Otis Redding’s “Respect” was No. 4 on the R&B charts in 1965. He wrote the song. He first performed it.
Two years later, Aretha Franklin made it unforgettable:
So yes, Mr. Redding created “Respect” but Ms. Franklin’s version gave it a new life. Still though, when they play the song, commercial radio stations pay Mr. Redding (and his heirs), not Ms. Franklin. Why? Intellectual property law.
Before we move onward to music and the law, for a tear or two, do look at this magnificent 2016 video from the Kennedy Center. As Ms. Franklin sings, we also see the reaction from Natural Woman co-songwriter Carole King, and Michelle and Barack Obama:
Aretha Franklin (March 25, 1942-August 16, 2018) made money from “Respect” through her concerts and record sales. In fact, at her concerts, she insisted on being paid in cash before she sang. According to New Yorker writer David Remnick, she received stacks of hundred-dollar bills. Then her body guards kept an eye on the money during her performance.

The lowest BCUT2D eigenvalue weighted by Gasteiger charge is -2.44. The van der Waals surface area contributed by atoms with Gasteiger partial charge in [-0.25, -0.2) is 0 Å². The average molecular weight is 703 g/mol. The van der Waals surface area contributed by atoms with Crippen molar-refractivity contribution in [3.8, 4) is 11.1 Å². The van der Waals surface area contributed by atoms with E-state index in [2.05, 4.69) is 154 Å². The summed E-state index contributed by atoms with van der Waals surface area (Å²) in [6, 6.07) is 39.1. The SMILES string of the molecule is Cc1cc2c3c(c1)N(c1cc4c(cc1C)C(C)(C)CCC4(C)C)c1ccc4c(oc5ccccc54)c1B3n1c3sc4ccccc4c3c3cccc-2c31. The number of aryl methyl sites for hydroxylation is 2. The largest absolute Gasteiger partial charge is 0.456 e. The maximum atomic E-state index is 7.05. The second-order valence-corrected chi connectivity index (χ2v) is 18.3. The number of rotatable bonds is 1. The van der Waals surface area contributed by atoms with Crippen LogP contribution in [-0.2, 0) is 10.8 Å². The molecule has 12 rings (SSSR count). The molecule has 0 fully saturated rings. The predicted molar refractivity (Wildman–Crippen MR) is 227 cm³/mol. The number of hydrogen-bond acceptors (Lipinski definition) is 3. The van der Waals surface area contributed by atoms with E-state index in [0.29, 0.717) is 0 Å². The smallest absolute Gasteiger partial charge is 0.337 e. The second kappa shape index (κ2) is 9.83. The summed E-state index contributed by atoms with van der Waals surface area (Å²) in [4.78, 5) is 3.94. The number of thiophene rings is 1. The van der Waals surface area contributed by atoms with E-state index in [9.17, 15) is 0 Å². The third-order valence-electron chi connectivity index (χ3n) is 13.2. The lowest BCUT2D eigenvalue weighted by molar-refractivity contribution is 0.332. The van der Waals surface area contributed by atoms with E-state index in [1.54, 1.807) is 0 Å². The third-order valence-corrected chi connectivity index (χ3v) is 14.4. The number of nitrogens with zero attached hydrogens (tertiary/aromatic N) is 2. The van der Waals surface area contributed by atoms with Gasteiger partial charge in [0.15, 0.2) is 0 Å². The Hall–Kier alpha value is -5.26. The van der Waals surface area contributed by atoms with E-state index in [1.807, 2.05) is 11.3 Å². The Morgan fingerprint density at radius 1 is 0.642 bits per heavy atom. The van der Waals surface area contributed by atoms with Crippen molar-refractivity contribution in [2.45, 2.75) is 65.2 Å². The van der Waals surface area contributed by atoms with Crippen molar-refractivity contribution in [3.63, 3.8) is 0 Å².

By contrast, Ms. Franklin did not receive money from commercial radio for the millions of times it played “Respect” during the past 51 years. The reason? Copyright law says that radio stations should pay the songwriter and the publisher but not the performer.
Now though the House just passed the Music Modernization Act and the Senate is considering it. Simplifying complicated territory, we can just say that the Congress has begun to move music law into the digital age. Listening to the musicians, tech companies, radio broadcasters, song writers, and music publishers, they are clarifying ownership issues. One goal is to increase performers’, songwriters’, and creatives’ royalty payments.
Out Bottom Line: Who Owns the Song?
As economists, our concern is private property. Like a tangible good, the songs we create belong to someone. They are someone’s intellectual property.
Tangible and intangible private property are crucial for a market system. Only through ownership can we create the incentive to invest, innovate, and profit. The music industry has used “Respect” as the primary reason for changing the copyright law that applies to performers.
My sources and more: This NY Times article is a good starting point for understanding why Aretha Franklin earned less from “Respect.” Then, if you want to learn more about music industry copyright law, this NY Times explanation is clear. However, if you would just enjoy a firsthand look at Ms. Franklin, do go to the New Yorker.